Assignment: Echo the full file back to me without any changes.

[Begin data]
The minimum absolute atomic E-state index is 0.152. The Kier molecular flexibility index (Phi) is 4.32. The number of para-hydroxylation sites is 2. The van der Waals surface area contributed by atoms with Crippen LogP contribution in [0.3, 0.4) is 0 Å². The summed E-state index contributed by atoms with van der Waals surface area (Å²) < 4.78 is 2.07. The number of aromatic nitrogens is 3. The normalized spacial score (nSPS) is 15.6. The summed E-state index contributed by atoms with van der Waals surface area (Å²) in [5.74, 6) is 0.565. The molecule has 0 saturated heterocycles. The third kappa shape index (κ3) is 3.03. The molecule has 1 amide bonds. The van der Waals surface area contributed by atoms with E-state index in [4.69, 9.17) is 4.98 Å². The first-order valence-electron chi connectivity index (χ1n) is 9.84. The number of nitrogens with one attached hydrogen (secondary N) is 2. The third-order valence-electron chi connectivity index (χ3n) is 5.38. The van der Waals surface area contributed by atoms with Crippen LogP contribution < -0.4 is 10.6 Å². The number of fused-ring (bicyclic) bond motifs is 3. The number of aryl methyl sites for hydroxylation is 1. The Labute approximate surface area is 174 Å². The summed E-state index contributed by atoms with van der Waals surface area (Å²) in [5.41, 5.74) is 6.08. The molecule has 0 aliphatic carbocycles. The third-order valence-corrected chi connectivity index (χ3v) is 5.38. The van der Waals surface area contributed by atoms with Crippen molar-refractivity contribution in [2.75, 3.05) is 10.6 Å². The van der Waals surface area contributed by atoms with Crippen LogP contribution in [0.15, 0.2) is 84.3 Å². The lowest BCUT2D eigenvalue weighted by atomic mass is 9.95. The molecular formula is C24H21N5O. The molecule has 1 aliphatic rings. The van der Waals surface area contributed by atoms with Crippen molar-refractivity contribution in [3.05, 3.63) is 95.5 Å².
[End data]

The minimum absolute atomic E-state index is 0.152. The Kier molecular flexibility index (Phi) is 4.32. The number of para-hydroxylation sites is 2. The van der Waals surface area contributed by atoms with Crippen LogP contribution in [0.3, 0.4) is 0 Å². The summed E-state index contributed by atoms with van der Waals surface area (Å²) < 4.78 is 2.07. The number of aromatic nitrogens is 3. The normalized spacial score (nSPS) is 15.6. The summed E-state index contributed by atoms with van der Waals surface area (Å²) in [5.74, 6) is 0.565. The molecule has 0 saturated heterocycles. The third kappa shape index (κ3) is 3.03. The molecule has 1 amide bonds. The van der Waals surface area contributed by atoms with E-state index in [4.69, 9.17) is 4.98 Å². The first-order valence-electron chi connectivity index (χ1n) is 9.84. The number of nitrogens with one attached hydrogen (secondary N) is 2. The third-order valence-electron chi connectivity index (χ3n) is 5.38. The van der Waals surface area contributed by atoms with Crippen LogP contribution < -0.4 is 10.6 Å². The number of fused-ring (bicyclic) bond motifs is 3. The number of aryl methyl sites for hydroxylation is 1. The Labute approximate surface area is 174 Å². The summed E-state index contributed by atoms with van der Waals surface area (Å²) in [5.41, 5.74) is 6.08. The molecule has 0 aliphatic carbocycles. The third-order valence-corrected chi connectivity index (χ3v) is 5.38. The van der Waals surface area contributed by atoms with Crippen molar-refractivity contribution in [2.75, 3.05) is 10.6 Å². The van der Waals surface area contributed by atoms with Crippen LogP contribution in [0.15, 0.2) is 84.3 Å². The lowest BCUT2D eigenvalue weighted by atomic mass is 9.95. The molecular formula is C24H21N5O. The molecule has 1 aliphatic rings. The van der Waals surface area contributed by atoms with Crippen molar-refractivity contribution in [3.05, 3.63) is 95.5 Å².